Unlike the B&B hosts, everyone else we have met throughout our stay in this country has been courteous, warm, welcoming. We ended up at a wonderful hotel in Bayeux, and our days in Normandy were unforgettable in many good ways. Our time in France this summer is coming to an end, and soon we get to face mandate controversies at home. I also have a feeling I’m not done hearing the “well if you were so concerned for your child, maybe you shouldn’t have taken him to Europe” retort. We still don’t know whether we were wrong to do this, and we won’t know until after we’ve been home for a while. Right now, we’re still so very glad we did.

the wonderful Hotel D’Argouges in Bayeux!
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Parisian Summer, part 3

Well folks, we went to Disneyland Paris. I confess I’d always wanted to go since it opened in 1992. Finally, with a long stay here, it felt less embarrassing to make a case for a couple of days of Le Tacky Entertainment.

First, I expected Disneyland Paris to be very Frenchified compared to the parks in the US. It was and it wasn’t.

It was in language, obviously. So much fun hearing Jack Sparrow, C3PO, and Buzz Lightyear all speaking French! I have no idea how well all the puns we heard in English translated, though. There was an entire section dedicated to the movie Ratatouille, with an adorable ride, as well as a few other rides that aren’t in the US. Other Europeanized elements were the types of soda offered (a lot less sugary), and maybe more of the snack bars offered crepes and waffles than we’d find in the US.

C3PO is fluent in millions of languages 🙂

Perhaps you’ve heard that the French turn their noses up at all things Disney and at having a Disney park in their country? Well that was definitely not our experience! A good nine out of ten people around us were French, and boy did they love their merch! Some were dressed in head-to-toe Disney stuff, and I literally mean head to toe: hats & headbands, shoes, and backpacks. It was Mickey-ear everything, Stitch was hugely popular, and there were lots and lots of little girls in princess dresses (Lord help us, I only saw one dressed as Rey Skywalker).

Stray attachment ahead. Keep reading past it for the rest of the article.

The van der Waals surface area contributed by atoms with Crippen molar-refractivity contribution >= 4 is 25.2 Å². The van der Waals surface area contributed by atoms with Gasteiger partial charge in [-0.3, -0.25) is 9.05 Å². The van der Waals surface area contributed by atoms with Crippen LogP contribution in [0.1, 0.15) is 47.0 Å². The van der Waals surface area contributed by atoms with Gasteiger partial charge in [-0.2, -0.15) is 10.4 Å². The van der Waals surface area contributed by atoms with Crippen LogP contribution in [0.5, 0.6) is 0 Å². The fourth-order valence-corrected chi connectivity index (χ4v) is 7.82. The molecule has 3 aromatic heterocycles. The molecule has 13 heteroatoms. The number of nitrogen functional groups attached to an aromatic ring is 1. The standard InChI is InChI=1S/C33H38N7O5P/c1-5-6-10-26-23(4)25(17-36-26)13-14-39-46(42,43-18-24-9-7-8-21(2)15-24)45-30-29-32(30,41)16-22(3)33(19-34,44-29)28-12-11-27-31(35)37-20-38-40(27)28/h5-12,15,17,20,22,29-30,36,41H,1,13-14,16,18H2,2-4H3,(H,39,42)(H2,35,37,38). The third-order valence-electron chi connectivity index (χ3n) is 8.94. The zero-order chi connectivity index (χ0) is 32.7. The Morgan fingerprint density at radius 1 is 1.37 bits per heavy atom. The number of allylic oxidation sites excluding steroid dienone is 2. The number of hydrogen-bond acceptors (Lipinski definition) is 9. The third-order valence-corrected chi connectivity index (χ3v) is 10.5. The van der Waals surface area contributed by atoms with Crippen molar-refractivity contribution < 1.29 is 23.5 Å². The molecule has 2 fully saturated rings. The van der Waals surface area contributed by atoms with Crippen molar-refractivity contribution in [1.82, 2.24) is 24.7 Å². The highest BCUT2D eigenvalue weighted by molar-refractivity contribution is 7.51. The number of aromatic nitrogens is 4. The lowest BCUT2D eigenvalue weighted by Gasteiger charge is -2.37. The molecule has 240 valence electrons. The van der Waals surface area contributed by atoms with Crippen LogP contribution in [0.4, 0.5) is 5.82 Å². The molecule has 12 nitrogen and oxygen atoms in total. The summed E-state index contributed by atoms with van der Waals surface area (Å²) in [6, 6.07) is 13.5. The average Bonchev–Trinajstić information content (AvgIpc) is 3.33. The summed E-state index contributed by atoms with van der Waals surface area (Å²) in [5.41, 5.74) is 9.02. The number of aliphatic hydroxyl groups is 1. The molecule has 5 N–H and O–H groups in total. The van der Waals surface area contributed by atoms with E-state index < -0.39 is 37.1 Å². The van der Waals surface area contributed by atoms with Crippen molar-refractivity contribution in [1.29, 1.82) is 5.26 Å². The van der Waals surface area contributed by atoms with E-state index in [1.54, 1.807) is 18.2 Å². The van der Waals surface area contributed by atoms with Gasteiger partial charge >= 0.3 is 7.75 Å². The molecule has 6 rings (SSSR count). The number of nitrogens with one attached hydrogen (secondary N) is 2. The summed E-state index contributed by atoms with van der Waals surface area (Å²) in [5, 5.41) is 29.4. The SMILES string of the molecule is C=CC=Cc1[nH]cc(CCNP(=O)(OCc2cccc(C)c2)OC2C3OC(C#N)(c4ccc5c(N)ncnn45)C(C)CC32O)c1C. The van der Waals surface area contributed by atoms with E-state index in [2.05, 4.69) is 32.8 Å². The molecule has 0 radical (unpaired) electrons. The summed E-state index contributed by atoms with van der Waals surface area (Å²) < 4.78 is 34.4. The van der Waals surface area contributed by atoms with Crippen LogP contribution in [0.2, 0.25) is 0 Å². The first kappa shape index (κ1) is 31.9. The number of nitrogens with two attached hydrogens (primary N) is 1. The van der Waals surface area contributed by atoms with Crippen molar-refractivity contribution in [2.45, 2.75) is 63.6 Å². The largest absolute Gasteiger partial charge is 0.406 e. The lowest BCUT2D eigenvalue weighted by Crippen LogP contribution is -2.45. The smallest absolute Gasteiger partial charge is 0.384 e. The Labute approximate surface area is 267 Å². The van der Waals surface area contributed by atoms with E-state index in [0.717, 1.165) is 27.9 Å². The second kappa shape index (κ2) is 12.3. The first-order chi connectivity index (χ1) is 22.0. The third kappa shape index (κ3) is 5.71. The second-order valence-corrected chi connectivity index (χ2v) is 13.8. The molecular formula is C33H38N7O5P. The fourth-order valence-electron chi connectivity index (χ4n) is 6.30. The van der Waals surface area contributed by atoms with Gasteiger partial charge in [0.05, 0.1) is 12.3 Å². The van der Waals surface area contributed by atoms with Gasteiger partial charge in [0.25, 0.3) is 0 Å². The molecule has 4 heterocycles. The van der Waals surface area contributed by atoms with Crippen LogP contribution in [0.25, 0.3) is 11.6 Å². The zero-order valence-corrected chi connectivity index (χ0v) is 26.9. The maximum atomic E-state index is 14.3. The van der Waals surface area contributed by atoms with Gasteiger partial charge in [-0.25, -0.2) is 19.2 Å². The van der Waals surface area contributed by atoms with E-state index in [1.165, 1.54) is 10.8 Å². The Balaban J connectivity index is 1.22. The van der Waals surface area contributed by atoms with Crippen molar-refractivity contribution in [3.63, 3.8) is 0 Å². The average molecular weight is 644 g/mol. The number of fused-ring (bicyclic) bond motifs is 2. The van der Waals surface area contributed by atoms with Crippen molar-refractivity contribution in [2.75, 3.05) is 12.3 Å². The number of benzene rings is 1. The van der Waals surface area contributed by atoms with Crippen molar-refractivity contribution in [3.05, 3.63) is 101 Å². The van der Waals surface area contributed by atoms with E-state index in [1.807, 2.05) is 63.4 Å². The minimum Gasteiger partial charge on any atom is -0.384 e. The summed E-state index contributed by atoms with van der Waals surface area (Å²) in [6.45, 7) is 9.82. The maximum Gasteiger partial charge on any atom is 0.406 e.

sign @ Pirates of the Caribbean

Also? The food was crap! Ugh. Mostly burgers and fried chicken. After days of eating gloriously in Paris, I had somehow hoped that Disneyland Paris had a higher standard than American Disney parks, but hell no, my friends. What is up with that? One night we had dinner at a place that served hotdogs and chicken nuggets, where the staff was dressed like baseball players, and they sold Budweiser beer. The place was just off Main Street USA. I looked all around me at the décor and vibe, and it struck me that many people there had probably never been to the US. To them, that was probably representative of what the United States is like. Oof. Surreal and disconcerting. A lot to unpack.

Distancing signs on the floor were everywhere. Some people followed them, many did not.

Regarding the Travel in the Time of Covid? Masks were required at all times including outdoors, and compliance was once again decent. One thing that was frustrating was a lack of opportunities to sit outside for meals. The hotel we chose had a bunch of tables outside, but didn’t allow guests to eat breakfast there. <eye roll> We therefore decided to get our breakfast through room service, as we were told it was included in what we’d already paid for it, and we’d only have to pay whatever went over the pre-paid amount. That did not turn out to be the case, and we ended up paying surprise surcharges just so we could avoid eating indoors around unmasked guests. This has become a bigger challenge given the cool, rainy weather in this part of France lately, but it’s an area where we’re pretty inflexible so it requires a lot of creative thinking and picnic meals on our own. More on that in another post.

The crazy expensive breakfast did come with all these jams that I then brought back to our flat. I showed them!
Besides, it provided enough food that we were able to pack a picnic lunch (with a few snacks added).

Verdict? It was frustrating, it was problematic, and we had a blast! Fun, just fun. All of this is privilege, obviously, including the ability to judge and express frustration and be able to find alternatives (in some cases at an additional cost). Privilege. All of it. No whining allowed, only fun. So that’s what we did.

passing the time in a line